variable pitch spring

i've just splashed out on the gold valve fork treatment. i weigh 200LBS.

i had the .42 springs changed for .46 & was impressed first time out at a motocross practice last sunday. far less work to keep it going over the bumps, far less work full stop.

the old set up took my zip tie to 10mm from the base but after two weekends on this set up i haven't used the last 1" so i'm presuming that i'm bottoming out without noticing it & the gold valves don't sink as far?

today i did a hare & hounds & it can't handle impact bumps smoothly still. compression clickers are anti clockwise to the max & rebound are halfway. anybody with experience of this?

has anybody tried the variable pitch springs?

if so what is your weight, skill level & terrain; & the spring weight used? Taffy

The progessive wound springs don't seem to have much of an audience w/ the bike mag guys...For what it's worth.

I ran them in my Honda CR250. I pulled them out that same year.

[This message has been edited by Kevin in New Hampshire (edited 07-09-2000).]


Time to change the valving. If you are saying that you have gold valves, then add a cross over shim to the stack as is commonly shown in the charts. If you have none, then add 1. If you have 1 then add a second(the charts I,ve seen don't show this).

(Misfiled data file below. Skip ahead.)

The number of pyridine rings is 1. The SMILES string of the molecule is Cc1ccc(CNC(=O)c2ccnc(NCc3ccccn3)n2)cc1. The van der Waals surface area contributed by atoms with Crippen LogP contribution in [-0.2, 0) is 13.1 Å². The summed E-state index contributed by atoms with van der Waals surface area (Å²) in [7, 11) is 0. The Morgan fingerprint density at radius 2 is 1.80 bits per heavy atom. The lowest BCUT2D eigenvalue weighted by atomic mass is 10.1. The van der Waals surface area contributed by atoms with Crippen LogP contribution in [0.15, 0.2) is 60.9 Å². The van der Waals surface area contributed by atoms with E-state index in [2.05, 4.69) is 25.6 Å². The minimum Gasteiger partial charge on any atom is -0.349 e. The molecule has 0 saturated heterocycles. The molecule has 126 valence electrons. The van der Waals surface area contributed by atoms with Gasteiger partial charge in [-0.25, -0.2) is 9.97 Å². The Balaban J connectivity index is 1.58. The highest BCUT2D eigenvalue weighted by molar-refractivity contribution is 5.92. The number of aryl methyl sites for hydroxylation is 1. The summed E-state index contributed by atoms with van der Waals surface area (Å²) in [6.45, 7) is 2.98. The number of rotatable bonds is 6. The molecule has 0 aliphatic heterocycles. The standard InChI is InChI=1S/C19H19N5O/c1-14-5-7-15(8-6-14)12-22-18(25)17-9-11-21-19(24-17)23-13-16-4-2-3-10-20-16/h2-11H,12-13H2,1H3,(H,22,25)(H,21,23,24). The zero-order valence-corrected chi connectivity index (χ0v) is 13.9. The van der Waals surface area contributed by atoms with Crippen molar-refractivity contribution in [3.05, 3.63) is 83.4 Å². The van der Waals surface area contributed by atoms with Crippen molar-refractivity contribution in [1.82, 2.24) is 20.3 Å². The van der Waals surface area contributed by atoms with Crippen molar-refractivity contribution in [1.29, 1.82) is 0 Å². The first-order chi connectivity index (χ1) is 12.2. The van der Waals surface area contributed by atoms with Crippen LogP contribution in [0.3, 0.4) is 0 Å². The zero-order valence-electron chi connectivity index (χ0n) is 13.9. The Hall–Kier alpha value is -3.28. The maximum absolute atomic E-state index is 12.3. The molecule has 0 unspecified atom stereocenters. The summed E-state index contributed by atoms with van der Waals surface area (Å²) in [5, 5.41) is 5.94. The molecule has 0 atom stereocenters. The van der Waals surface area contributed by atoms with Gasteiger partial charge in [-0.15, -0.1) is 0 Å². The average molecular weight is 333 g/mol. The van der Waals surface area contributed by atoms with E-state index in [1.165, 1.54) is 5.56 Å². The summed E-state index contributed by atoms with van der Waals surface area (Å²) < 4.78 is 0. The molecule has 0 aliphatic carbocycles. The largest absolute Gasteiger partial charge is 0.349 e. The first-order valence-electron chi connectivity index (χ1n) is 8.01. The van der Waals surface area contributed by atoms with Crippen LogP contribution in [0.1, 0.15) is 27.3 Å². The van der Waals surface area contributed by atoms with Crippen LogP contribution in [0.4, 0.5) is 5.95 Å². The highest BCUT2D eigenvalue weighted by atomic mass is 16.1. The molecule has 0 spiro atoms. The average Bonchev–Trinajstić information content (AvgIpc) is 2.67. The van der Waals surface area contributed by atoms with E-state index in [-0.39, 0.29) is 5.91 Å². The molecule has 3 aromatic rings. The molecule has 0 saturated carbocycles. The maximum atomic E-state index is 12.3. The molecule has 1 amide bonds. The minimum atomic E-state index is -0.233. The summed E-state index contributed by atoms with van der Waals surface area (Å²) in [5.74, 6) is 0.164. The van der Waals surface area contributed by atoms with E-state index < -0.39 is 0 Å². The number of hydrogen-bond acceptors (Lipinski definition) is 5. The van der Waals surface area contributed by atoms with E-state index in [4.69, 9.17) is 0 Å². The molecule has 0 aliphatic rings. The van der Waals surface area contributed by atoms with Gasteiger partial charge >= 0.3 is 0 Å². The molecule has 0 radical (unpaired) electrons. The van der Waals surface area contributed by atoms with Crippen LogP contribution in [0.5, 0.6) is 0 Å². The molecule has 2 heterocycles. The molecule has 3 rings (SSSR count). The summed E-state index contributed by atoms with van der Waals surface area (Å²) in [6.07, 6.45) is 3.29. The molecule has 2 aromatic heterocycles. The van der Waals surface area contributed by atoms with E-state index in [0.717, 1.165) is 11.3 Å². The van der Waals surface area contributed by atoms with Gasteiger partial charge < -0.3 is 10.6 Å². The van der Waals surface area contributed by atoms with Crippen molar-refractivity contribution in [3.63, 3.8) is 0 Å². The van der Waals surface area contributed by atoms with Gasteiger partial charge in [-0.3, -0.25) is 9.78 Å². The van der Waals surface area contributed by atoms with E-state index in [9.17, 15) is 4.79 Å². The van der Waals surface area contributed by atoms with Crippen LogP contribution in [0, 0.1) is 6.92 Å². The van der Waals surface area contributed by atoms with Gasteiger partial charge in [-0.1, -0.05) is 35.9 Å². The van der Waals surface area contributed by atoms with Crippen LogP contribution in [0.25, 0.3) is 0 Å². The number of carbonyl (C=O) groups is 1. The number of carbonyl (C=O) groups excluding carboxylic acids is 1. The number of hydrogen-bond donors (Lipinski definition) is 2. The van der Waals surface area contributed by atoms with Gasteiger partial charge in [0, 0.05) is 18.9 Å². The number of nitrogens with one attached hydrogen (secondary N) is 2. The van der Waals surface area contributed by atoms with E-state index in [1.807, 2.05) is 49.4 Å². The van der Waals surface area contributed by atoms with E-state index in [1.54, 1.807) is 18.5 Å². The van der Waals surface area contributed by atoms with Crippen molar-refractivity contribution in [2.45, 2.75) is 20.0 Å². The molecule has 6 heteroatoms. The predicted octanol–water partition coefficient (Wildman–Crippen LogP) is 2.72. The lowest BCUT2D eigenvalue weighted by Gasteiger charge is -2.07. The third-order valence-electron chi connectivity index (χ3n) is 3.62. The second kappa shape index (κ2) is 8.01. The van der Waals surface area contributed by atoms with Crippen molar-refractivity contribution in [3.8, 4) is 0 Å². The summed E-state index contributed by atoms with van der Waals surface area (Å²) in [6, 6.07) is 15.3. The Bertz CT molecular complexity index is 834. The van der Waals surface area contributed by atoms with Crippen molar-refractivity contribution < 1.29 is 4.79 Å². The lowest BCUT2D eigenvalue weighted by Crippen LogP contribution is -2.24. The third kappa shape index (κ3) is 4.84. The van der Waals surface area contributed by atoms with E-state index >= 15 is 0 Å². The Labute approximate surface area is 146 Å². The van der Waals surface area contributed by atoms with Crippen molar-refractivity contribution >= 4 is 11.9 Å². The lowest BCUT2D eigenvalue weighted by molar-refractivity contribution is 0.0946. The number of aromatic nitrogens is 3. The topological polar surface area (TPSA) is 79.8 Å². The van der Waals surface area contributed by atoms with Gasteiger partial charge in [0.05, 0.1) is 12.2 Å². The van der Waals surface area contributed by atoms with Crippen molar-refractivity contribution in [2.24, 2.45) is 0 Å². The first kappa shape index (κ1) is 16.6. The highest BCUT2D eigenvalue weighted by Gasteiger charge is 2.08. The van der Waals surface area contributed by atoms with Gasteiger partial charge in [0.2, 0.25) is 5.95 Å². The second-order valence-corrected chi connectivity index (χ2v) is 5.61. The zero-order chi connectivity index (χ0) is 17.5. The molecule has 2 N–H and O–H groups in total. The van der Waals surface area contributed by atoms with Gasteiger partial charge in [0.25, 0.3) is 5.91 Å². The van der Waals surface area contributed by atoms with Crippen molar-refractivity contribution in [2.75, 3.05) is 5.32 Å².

James Dean


tell me more, i want more ammo to talk to the English Co that have the franchise. before he got the forks he waxed lyrical, as soon as they were ready the smelly stuff started.

does anyone know about the slight loss of travel? is that how they all turn out?

he kept the rubber grommets that fit the base of the legs saying everyone throws them away! so i'm even guessing that it's anti-clockwise for softening the compression damping.

Note that my WR does not have gold valves. I have used them before with success and revalved the shim stacks on 3 of my last 4 bikes. One had gold valves. The primary reason for my purchase of Race Tech gold valves was to reduce harshness that restacking shims could not. They were very effective at doing just that. The valving comes with a setup sheet with a matrix of rider weight/ability/preference for selecting the proper shim stack. The point of this is to adjust as required for best performance. If you're lucky the first attempt will be just right.

-If you didn't set the valving up, whoever did should stand up and revalve it to your satisfaction. Gold valves should be less harsh on the impact bumps if they are square edged. When the compression adjuster is backed out you should be using more travel. The oil level should be checked also, too much oil could be reducing travel. The springs might be too stiff but that doesn't explain your harshness. The bottoming stops shouldn't make a difference if you aren't using full travel.

James Dean


can i get these charts because i got nothing with the forks, is this what you would get in the states?